The final vote count in the October 29 election in the Democratic Republic of Congo puts Transitional President Joseph Kabila far ahead of his opponent, former rebel leader Jean-Pierre Bemba. However, the election commission has not yet declared a winner because of charges of cheating made by Mr. Bemba's side.
Results from Congo's Independent Electoral Commission show presidential incumbent Joseph Kabila has 58 percent of the vote to Jean-Pierre Bemba's 42 percent.
Election officials say they will formally present these results to both candidates. The commission is already looking into allegations of fraud in certain voting areas. Before results are official, the Supreme Court has to certify them.
Wednesday, Transitional President Joseph Kabila called for calm. Mr. Kabila, the son of a slain former coup leader, also said the country's army and police were loyal to him.
In the case of any escalation in the violence, he said security forces would, in his words, protect the population and their belongings, institutions and the independent electoral commission.
Mr. Bemba's supporters maintain that their candidate actually won the election with more than half of the votes, and that the commission's vote count is inaccurate.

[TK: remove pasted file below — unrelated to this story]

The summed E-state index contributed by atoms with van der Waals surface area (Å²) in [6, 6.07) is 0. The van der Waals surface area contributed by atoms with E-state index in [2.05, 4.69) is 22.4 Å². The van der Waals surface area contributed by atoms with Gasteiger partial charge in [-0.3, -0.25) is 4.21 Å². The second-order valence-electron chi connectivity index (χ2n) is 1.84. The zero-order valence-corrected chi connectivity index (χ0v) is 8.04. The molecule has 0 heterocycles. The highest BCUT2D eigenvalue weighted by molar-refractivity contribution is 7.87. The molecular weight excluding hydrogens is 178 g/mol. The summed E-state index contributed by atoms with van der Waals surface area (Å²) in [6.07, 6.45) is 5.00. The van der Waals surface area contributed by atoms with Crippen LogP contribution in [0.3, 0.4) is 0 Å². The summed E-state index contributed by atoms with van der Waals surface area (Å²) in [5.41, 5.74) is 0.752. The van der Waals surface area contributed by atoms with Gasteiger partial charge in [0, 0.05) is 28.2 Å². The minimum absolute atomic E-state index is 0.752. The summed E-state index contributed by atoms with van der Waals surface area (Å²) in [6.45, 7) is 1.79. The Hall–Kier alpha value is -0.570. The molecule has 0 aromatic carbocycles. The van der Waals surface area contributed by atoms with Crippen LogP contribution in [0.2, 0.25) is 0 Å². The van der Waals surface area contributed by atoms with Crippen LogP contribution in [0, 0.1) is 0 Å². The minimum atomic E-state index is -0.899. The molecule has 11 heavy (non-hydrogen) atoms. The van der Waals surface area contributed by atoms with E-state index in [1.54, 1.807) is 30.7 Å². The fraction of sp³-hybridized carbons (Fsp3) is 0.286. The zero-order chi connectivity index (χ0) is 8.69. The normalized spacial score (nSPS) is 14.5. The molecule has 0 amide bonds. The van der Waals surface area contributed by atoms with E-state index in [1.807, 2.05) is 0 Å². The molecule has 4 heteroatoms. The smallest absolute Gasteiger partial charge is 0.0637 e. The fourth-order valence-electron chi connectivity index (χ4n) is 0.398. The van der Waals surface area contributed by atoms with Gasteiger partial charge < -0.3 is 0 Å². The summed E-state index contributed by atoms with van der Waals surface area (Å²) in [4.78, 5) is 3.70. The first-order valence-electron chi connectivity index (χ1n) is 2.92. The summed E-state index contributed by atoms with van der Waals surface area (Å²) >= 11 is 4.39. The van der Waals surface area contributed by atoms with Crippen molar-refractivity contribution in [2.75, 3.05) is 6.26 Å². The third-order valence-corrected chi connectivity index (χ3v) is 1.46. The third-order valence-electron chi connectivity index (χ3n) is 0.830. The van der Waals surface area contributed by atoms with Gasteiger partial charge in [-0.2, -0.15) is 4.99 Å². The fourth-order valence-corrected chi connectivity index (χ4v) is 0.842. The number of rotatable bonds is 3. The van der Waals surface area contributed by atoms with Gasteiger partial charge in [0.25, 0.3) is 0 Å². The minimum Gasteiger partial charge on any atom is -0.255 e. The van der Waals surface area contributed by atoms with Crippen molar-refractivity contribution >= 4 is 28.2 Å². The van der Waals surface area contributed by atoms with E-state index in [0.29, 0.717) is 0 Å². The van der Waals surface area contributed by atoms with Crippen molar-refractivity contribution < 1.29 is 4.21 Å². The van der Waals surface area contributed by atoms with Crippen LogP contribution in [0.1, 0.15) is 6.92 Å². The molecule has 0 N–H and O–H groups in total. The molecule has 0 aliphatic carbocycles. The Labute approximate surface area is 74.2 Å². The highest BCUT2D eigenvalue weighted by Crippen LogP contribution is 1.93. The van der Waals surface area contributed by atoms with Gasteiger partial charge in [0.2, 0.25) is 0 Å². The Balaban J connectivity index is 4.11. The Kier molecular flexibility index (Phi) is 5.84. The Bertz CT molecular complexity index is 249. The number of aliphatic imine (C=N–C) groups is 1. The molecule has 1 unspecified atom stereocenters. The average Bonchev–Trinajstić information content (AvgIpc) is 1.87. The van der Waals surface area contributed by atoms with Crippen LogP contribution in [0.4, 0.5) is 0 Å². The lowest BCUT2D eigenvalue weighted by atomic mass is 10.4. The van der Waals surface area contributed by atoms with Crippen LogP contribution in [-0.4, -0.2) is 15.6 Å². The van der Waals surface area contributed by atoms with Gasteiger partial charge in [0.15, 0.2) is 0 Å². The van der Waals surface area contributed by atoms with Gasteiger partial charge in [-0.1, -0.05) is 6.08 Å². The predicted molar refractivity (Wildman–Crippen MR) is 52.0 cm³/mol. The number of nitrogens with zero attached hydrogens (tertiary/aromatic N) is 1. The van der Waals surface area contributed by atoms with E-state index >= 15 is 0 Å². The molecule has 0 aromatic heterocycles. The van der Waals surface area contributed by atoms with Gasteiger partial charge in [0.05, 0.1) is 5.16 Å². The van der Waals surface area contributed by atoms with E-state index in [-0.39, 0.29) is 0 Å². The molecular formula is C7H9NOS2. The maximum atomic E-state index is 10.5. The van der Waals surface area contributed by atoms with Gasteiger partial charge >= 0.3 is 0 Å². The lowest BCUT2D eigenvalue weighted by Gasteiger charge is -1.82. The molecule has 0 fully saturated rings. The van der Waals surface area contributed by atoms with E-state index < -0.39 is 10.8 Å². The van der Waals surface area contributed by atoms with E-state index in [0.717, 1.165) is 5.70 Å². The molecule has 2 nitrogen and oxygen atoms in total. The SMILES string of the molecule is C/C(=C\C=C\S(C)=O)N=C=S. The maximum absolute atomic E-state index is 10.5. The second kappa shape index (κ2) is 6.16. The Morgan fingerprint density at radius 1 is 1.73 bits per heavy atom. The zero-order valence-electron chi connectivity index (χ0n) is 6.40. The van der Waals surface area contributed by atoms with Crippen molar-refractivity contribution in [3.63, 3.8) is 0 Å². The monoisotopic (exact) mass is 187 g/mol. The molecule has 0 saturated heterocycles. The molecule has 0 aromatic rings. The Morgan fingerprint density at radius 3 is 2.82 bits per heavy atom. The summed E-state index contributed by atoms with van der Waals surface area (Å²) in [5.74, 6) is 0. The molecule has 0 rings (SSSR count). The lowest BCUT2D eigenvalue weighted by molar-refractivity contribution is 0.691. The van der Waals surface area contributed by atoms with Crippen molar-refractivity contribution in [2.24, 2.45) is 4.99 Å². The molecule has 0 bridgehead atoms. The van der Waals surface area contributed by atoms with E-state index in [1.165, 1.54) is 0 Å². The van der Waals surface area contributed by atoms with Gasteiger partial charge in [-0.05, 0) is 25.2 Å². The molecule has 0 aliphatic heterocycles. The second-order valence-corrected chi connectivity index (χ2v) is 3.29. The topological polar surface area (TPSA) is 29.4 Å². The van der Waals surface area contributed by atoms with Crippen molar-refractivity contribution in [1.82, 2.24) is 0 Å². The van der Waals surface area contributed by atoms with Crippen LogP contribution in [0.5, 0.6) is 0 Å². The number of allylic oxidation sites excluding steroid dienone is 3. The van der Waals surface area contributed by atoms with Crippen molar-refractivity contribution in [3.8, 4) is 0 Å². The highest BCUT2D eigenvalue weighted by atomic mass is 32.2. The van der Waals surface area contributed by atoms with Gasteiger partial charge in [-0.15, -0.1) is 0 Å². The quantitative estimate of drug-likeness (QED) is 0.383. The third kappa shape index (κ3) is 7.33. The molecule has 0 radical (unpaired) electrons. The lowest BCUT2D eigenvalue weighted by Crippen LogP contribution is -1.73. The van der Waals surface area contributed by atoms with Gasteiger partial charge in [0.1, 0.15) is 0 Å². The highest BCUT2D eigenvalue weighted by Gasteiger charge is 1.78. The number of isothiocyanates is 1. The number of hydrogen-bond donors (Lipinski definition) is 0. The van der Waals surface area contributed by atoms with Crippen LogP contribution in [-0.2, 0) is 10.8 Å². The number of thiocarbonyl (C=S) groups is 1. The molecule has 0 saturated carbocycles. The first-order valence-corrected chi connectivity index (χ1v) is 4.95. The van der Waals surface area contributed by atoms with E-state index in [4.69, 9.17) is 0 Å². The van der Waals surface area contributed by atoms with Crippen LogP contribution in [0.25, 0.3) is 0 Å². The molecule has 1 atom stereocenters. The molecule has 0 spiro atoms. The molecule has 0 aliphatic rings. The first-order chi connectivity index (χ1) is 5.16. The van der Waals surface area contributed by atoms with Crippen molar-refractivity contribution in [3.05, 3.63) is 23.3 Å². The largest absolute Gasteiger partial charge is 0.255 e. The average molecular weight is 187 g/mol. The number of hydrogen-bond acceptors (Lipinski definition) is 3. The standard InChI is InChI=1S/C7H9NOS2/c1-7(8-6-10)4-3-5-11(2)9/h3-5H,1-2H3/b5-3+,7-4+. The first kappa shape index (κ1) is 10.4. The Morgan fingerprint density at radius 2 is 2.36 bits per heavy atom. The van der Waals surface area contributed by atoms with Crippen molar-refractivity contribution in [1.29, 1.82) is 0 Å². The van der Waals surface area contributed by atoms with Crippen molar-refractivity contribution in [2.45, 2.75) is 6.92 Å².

Commission head Apollinaire Malumalu responded that these allegations are not supported by fact, and he says he stands by the integrity of the commission's recount process, which he says has been transparent and accurate.
Malumalu has asked both parties to refrain from announcing their own results, which he said do not reflect the real results, and would only be an act of what he called self deception.
Release of first round results in August led to deadly clashes between Mr. Kabila's presidential guard and Mr. Bemba's militia. Saturday, there were clashes between police, civilians and Mr. Bemba's militia.
Security forces arrested hundreds of people, many of them street children. The U.N. peacekeeping mission called many of these arrests "arbitrary."
The international community has paid hundreds of millions of dollars to organize an election process viewed as key to ending decades of misrule and conflict in the large mineral-rich Congo.